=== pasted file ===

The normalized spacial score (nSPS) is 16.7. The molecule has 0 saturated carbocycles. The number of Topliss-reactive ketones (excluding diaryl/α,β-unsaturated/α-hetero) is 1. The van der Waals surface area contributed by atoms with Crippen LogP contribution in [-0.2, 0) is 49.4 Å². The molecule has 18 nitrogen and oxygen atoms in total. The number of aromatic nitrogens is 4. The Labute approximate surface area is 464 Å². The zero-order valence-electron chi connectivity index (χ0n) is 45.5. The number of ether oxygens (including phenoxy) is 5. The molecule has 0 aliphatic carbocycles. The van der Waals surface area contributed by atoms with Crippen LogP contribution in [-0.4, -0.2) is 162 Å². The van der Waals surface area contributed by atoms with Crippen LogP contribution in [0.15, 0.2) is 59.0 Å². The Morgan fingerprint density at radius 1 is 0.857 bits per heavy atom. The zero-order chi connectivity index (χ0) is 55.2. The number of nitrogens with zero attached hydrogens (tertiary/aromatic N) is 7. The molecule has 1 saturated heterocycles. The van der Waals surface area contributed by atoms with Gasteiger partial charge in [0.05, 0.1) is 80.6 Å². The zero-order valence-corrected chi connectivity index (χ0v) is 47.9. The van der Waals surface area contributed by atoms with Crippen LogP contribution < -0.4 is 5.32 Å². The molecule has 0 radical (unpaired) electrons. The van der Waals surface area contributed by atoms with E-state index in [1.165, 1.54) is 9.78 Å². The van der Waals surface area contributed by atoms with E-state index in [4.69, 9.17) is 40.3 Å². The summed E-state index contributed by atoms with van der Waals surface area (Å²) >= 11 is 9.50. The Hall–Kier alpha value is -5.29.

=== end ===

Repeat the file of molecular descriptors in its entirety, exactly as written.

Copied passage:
The normalized spacial score (nSPS) is 16.7. The molecule has 0 saturated carbocycles. The number of Topliss-reactive ketones (excluding diaryl/α,β-unsaturated/α-hetero) is 1. The van der Waals surface area contributed by atoms with Crippen LogP contribution in [-0.2, 0) is 49.4 Å². The molecule has 18 nitrogen and oxygen atoms in total. The number of aromatic nitrogens is 4. The Labute approximate surface area is 464 Å². The zero-order valence-electron chi connectivity index (χ0n) is 45.5. The number of ether oxygens (including phenoxy) is 5. The molecule has 0 aliphatic carbocycles. The van der Waals surface area contributed by atoms with Crippen LogP contribution in [-0.4, -0.2) is 162 Å². The van der Waals surface area contributed by atoms with Crippen LogP contribution in [0.15, 0.2) is 59.0 Å². The Morgan fingerprint density at radius 1 is 0.857 bits per heavy atom. The zero-order chi connectivity index (χ0) is 55.2. The number of nitrogens with zero attached hydrogens (tertiary/aromatic N) is 7. The molecule has 1 saturated heterocycles. The van der Waals surface area contributed by atoms with Gasteiger partial charge in [0.05, 0.1) is 80.6 Å². The zero-order valence-corrected chi connectivity index (χ0v) is 47.9. The van der Waals surface area contributed by atoms with Crippen LogP contribution < -0.4 is 5.32 Å². The molecule has 0 radical (unpaired) electrons. The van der Waals surface area contributed by atoms with E-state index in [1.165, 1.54) is 9.78 Å². The van der Waals surface area contributed by atoms with E-state index in [4.69, 9.17) is 40.3 Å². The summed E-state index contributed by atoms with van der Waals surface area (Å²) >= 11 is 9.50. The Hall–Kier alpha value is -5.29.